Non-responsive Celiac Disease: What to do?

By Dr. Mohsin Rashid MBBS, MEd, FRCPC.
Peterborough Chapter (July 2007)

Gluten causes injury to the small intestines in individuals with celiac disease. This can lead to a variety of symptoms and nutritional deficiencies. Removing gluten from the diet should heal the intestine and one would expect resolution of symptoms. However, in practice this is not always the case.

This problem is referred to as “nonresponsive celiac disease.”

Non-RESPONSIVE celiac disease (NRCD) is defined as a failure to respond to treatment with a gluten-free diet, or the recurrence of symptoms or laboratory abnormalities typical of celiac disease, while still on a gluten-free diet.

Although several months of treatment with a gluten-free diet may be needed to see a response, six months is often used as a time frame within which definite improvement should occur.

NRCD is a common problem that can affect from 7% to 30% of patients with celiac disease. The Canadian Celiac Health Survey of 2002 revealed that a significant number of adults with celiac disease continue to have symptoms despite being on a gluten-free diet. Only about half of the respondents had fully recovered from the abdominal pain and fatigue and 34% continued to have diarrhea.

Several studies have investigated the causes of NRCD. A limited number of etiologies account for the majority of cases. Gluten contamination of the diet is the leading cause of NRCD, accounting for a third to half the cases. This is often inadvertent, with the individual not being aware of it.

Irritable bowel syndrome (IBS) is the second most common cause of NRCD. This is often referred to as postinflammatory IBS. Although the gluten induced injury to the intestine heals, the nerves and muscles of the intestinebecome sensitized (“irritable”) leading to a variety of symptoms in response to even normal bowel secretions and contractions.

Other causes of NRCD are less common. Refractory celiac disease, also known as refractory sprue is another cause. This is defined as subsequent failure of a strict gluten-free diet to restore normal intestinal structure and function in patients who have celiac-like enteropathy. This can be a serious problem and may require treatment with immuno-suppressive medications.

Some individuals with celiac disease develop lactose intolerance. In many cases, this is a temporary problem; and as the intestine heals, the ability to digest lactose recovers. However, some patients may have developed permanent lactose intolerance, which is a common problem even in the healthy general population.

Occasionally, a patient with celiac disease develops pancreatic insufficiency. The Pancreas is an organ in the abdomen that produces a variety of enzymes that play a key role in the digestion of food. If the food cannot be digested it cannot be absorbed. The undigested food leads to diarrhea and subsequent weight loss. In many cases, this pancreatic problem is temporary and improves over time. Pancreatic insufficiency can be treated by taking oral pancreatic enzyme supplements.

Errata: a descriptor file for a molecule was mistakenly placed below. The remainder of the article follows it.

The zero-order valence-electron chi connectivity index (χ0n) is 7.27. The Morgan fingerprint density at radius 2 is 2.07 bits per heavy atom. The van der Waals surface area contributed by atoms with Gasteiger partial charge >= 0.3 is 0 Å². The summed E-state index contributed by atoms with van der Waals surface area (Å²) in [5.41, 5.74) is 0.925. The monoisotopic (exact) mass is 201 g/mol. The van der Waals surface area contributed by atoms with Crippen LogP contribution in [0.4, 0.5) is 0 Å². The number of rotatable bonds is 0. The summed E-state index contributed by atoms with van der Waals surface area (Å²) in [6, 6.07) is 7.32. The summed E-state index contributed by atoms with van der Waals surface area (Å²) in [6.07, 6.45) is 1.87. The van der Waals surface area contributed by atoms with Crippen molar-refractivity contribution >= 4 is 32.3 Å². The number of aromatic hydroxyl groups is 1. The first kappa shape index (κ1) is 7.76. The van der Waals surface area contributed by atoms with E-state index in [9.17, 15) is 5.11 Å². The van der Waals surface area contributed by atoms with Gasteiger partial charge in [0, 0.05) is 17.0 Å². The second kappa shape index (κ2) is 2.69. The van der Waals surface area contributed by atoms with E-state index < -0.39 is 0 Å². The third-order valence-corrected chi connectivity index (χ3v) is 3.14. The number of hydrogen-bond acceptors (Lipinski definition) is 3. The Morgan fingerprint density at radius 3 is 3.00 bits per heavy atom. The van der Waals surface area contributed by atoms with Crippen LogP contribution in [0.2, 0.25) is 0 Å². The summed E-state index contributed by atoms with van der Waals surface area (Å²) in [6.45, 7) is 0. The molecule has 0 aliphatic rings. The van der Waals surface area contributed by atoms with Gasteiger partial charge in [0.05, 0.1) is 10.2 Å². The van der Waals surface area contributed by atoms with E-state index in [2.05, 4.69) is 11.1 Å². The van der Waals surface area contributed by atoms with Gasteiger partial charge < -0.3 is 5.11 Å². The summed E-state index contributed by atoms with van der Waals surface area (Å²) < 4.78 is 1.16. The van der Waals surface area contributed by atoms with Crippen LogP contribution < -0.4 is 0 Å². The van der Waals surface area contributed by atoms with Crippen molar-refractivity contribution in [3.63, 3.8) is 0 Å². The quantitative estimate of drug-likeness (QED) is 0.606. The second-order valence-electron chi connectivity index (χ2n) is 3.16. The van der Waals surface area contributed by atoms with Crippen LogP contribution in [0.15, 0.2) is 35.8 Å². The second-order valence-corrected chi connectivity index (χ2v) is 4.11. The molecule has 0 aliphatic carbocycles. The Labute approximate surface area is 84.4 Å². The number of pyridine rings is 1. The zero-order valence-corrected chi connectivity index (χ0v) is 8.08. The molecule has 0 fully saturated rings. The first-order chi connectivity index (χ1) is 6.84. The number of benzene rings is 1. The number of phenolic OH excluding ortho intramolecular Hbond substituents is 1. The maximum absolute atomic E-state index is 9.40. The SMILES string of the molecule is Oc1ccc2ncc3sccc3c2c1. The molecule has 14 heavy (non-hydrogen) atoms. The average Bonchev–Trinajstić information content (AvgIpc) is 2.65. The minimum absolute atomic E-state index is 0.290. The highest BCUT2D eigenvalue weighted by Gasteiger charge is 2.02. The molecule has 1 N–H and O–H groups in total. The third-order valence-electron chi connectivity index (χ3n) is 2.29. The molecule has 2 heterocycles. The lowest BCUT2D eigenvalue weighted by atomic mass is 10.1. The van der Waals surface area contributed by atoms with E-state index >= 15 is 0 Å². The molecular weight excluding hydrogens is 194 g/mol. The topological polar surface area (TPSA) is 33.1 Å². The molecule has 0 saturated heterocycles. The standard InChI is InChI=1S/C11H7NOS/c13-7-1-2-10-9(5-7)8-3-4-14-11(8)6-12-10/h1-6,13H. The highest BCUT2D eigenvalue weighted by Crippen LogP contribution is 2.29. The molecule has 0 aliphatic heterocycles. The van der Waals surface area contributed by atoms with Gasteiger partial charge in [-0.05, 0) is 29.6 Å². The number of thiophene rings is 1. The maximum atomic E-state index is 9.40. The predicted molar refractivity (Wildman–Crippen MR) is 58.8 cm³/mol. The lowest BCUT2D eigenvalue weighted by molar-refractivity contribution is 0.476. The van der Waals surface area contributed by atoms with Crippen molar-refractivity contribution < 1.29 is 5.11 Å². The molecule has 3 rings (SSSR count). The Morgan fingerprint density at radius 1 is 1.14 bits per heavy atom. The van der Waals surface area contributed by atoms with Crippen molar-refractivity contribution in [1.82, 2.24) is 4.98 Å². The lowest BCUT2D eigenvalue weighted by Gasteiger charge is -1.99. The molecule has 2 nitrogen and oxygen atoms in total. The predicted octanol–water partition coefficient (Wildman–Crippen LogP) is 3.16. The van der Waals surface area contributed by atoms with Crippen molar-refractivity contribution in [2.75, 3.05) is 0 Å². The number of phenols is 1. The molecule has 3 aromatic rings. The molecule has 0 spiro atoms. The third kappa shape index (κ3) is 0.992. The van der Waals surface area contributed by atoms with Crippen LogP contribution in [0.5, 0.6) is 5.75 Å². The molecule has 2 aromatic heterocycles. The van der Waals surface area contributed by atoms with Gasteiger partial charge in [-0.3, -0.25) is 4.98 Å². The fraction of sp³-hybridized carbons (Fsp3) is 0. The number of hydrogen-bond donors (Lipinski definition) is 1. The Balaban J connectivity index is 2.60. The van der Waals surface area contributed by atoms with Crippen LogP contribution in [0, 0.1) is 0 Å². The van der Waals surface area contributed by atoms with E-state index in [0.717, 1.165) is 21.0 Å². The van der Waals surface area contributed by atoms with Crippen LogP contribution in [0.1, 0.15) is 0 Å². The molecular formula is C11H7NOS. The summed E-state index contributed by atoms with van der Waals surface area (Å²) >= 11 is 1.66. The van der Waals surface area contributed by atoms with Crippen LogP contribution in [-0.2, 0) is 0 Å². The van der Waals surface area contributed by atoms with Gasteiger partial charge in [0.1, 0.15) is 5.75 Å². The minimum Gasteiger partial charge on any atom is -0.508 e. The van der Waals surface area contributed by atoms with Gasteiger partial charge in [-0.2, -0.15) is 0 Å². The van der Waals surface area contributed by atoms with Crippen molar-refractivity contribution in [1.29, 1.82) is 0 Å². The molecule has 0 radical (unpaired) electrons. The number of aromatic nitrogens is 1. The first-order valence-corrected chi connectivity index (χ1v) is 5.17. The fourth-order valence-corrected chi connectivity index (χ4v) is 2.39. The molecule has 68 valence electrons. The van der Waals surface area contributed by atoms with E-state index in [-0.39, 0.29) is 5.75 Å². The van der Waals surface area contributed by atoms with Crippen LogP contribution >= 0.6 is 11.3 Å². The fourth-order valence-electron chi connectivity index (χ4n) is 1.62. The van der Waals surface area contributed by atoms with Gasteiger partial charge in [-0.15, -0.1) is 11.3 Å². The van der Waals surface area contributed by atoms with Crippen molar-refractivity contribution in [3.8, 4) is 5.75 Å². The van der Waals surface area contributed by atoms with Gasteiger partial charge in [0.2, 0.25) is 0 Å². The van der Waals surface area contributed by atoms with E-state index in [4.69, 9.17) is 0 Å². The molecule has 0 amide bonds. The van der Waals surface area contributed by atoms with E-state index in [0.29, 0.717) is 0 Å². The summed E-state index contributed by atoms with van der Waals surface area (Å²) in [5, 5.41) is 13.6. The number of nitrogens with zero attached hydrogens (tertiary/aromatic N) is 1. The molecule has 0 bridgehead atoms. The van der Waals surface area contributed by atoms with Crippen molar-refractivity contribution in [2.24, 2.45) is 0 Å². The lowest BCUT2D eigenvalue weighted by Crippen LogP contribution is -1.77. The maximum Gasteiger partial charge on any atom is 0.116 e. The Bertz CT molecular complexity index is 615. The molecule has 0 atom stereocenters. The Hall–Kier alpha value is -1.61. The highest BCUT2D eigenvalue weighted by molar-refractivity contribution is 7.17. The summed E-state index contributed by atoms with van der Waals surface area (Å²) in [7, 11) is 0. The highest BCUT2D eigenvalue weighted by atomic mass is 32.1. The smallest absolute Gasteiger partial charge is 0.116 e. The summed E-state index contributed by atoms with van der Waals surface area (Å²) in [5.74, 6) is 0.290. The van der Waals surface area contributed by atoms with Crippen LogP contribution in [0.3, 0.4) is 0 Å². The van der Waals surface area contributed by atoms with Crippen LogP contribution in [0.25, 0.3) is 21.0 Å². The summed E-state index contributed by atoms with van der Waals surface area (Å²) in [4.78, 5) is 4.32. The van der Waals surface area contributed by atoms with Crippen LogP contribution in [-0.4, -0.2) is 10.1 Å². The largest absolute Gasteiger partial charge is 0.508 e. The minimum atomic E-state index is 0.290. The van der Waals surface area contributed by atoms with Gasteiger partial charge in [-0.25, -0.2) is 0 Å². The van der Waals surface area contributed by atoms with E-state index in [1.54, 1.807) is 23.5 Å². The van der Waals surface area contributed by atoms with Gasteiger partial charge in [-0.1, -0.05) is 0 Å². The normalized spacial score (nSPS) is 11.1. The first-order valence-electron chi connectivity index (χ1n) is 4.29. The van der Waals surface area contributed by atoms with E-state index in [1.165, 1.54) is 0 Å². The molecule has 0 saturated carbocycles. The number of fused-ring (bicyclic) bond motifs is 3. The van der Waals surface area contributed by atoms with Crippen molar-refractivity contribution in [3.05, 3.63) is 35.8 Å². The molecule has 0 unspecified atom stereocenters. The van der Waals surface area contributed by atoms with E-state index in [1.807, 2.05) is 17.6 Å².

Bacterial overgrowth is another cause of NRCD. Normally, there are relatively few bacteria in the small intestine. Inflammation and damage can provide an environment for growth of these bacteria. This can lead to diarrhea, poor absorption of fat and deficiency of iron and vitamin B12. Once identified, bacterial overgrowth can be successfully treated by the administration of oral antibiotics.

Some individuals with celiac disease develop microscopic inflammation in their colon (colitis) known as lymphocytic colitis and collagenous colitis. A colonoscopic examination with biopsies is needed to make these diagnoses.

A T-cell lymphoma (cancer) can also occur in a patient with celiac disease. In this case there may be ongoing symptoms despite a strict gluten-free diet. This is a rare but serious complication of celiac disease.

Finally, if an individual with celiac disease does not improve on a gluten-free diet, the diagnosis of celiac disease may be incorrect. The changes seen on the intestinal biopsy in celiac disease are not unique to this disease. Similar changes can also be seen in other conditions like intestinal infections, etc. Therefore, it is important that the diagnosis of celiac disease is firmly established in all cases.

In summary, there are several causes of NRCD, some common and others rare. If an individual is having ongoing symptoms despite being on a gluten-free diet, careful evaluation of the diet is the first thing that should be done. Often foods that are contaminated with gluten are being consumed. Any foods or beverages that cannot be confirmed to be gluten-free should not be consumed.

Careful label reading is essential. That is why it is so important for individuals with celiac disease and their support groups to lobby the government for food labelling legislation. It is imperative that there should be complete and clear labelling of all gluten containing ingredients on food packages. This will
help minimize the risk of consuming contaminated foods.

If symptoms persist, despite being on a strict gluten-free diet, the individual should contact his/her physician. Further investigations may be required to find the cause of NRCD. Careful follow-up with their physician and dietician is important for all individuals with celiac disease.


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